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Charity urges businesses not to leave older customers out in the cold

Published on 27 April 2021 09:35 AM

Age Scotland is urging businesses not to exclude older, less tech-savvy customers in the push towards digital and card-only payments.

As many high-street shops, cafes and restaurants re-open their doors today (APRIL 26), the charity says there is a need for greater awareness and consideration of older customers who don’t have access to a smartphone.

Chief Executive Brian Sloan has written to the Scottish Retail Consortium and Scottish Licensed Trade Association warning that more than half a million older people risk being left behind as they cannot use digital payments.

The charity's helpline has already heard from callers, including those living with dementia, who have been refused takeaway service because they did not have access to a smartphone app.

Many popular café and restaurant chains, such as Costa and Wetherspoons, are encouraging customers to order through a smartphone app as part of Covid-19 safety measures. Other businesses are urging card-only payments where possible.

In addition, nearly 6,500 venues in Scotland have signed up to the new Check in Scotland contact tracing app, which allows customers to quickly give their details by scanning a QR code.

While digital payments and contact tracing can be safe and convenient, figures from the latest Scottish Household Survey suggest around 600,000 people aged over 60 do not use a smartphone. In addition, around 140,000 Scottish adults do not have a bank account.

Brian Sloan said:

“Covid-19 has already had a devastating impact on older people. Not only have they borne the brunt in terms of physical health, but it has seriously exacerbated Scotland’s existing epidemic of loneliness and isolation.

“Now that restrictions are easing and the end is finally in sight, many understandably wish to go out and socialise again. Something as simple as meeting a friend for coffee can be a huge boost for someone’s mental health and wellbeing if they have been feeling alone.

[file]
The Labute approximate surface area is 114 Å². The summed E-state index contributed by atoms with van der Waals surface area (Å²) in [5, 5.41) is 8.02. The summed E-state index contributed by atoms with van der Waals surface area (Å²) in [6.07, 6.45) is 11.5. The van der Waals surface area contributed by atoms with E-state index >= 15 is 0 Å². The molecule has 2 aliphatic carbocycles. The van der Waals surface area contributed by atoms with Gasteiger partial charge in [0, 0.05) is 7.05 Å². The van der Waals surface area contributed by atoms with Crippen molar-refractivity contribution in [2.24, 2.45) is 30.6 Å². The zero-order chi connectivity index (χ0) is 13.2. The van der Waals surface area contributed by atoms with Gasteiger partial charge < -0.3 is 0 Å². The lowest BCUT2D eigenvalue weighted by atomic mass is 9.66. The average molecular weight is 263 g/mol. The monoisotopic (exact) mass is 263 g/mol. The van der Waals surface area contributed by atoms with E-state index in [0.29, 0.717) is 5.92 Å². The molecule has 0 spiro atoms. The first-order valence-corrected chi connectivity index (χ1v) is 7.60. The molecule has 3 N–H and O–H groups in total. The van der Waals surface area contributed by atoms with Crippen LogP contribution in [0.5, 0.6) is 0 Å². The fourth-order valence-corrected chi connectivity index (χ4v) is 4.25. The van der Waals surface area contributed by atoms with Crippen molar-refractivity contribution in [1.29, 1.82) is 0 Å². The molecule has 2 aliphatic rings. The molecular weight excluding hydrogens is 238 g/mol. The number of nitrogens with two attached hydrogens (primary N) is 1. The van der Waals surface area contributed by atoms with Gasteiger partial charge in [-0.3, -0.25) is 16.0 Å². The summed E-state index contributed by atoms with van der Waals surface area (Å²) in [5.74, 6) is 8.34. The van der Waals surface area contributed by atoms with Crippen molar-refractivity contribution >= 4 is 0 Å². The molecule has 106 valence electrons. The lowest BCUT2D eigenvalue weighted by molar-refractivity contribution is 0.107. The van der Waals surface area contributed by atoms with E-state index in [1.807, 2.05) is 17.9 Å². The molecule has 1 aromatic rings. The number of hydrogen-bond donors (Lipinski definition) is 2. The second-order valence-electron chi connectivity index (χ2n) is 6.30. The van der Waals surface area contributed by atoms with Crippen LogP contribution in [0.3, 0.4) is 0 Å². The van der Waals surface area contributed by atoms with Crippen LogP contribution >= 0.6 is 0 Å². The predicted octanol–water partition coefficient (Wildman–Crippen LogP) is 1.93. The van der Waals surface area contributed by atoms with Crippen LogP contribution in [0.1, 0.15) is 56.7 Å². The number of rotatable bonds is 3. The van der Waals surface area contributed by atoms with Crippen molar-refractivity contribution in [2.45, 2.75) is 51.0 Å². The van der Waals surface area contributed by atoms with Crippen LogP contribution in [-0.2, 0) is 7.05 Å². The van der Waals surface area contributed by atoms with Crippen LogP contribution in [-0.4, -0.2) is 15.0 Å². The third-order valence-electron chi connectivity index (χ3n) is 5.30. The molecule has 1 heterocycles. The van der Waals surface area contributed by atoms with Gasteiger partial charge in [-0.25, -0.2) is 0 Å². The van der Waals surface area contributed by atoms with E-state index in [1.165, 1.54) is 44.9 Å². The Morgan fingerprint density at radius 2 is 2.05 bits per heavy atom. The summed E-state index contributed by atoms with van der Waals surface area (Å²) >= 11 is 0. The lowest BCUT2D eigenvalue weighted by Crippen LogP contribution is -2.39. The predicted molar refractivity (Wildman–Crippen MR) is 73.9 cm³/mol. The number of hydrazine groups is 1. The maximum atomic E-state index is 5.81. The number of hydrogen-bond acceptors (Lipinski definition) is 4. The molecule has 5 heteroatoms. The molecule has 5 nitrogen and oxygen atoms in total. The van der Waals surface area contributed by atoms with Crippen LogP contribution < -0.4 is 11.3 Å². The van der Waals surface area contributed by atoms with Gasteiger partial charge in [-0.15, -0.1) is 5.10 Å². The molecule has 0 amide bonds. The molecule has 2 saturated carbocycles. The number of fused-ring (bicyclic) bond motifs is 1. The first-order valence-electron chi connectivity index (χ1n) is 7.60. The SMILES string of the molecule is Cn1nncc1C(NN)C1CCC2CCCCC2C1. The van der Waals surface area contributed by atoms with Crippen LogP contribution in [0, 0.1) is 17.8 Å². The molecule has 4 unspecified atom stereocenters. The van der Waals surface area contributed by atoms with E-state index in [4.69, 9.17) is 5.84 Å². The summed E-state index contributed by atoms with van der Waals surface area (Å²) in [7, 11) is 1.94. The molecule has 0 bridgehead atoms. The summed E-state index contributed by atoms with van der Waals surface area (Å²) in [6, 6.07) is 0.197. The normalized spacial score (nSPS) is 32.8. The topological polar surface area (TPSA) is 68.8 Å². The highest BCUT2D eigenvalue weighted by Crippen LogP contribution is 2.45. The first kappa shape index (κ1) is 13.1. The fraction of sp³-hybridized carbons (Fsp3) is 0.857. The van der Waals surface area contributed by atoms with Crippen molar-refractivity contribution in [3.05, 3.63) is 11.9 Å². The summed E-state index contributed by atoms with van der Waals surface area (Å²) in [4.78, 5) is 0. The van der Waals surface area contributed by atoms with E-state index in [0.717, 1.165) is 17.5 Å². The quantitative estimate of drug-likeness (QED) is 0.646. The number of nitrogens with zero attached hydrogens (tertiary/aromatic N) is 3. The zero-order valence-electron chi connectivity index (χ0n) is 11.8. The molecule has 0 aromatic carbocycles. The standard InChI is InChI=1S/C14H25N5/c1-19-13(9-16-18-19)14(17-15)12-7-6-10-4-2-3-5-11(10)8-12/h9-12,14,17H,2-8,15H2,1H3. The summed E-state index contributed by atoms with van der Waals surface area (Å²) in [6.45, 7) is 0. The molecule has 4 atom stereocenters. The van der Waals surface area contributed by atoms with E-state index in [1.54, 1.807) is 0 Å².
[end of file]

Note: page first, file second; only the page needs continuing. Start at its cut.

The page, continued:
“We understand why businesses have put in place additional health and safety measures to protect staff and customers at this time, including a preference for cash-free transactions. However, requiring customers to order via an app risks excluding large numbers of older people who do not have access to this technology.

“The latest figures from the Scottish Household Survey indicate that almost 600,000 people over 60 do not use a smartphone. In addition, around 140,000 adults do not have a bank account, adding an additional barrier to cash-free transactions. Even among smartphone users, many people with older models still struggle to download and use an app.

“Our helpline has heard from customers who have been left upset after being turned away because they did not have an app. These include people living with dementia who have been refused service because they do not have a phone.

“Scottish hospitality is known the world over as being welcoming, and we are sure that businesses won’t want to intentionally exclude anyone.

“As we take steps towards a recovery together, it is vital that no one is left behind and those most impacted are supported to play a full part in society again.

“We are urging all businesses to consider their older customers and make sure that there are alternative ways to book, order, and pay for those who don’t have the latest technology.”

Contact Age Scotland's media team:

Age Scotland provides a seven day a week response service to media enquiries through a dedicated telephone line and email.

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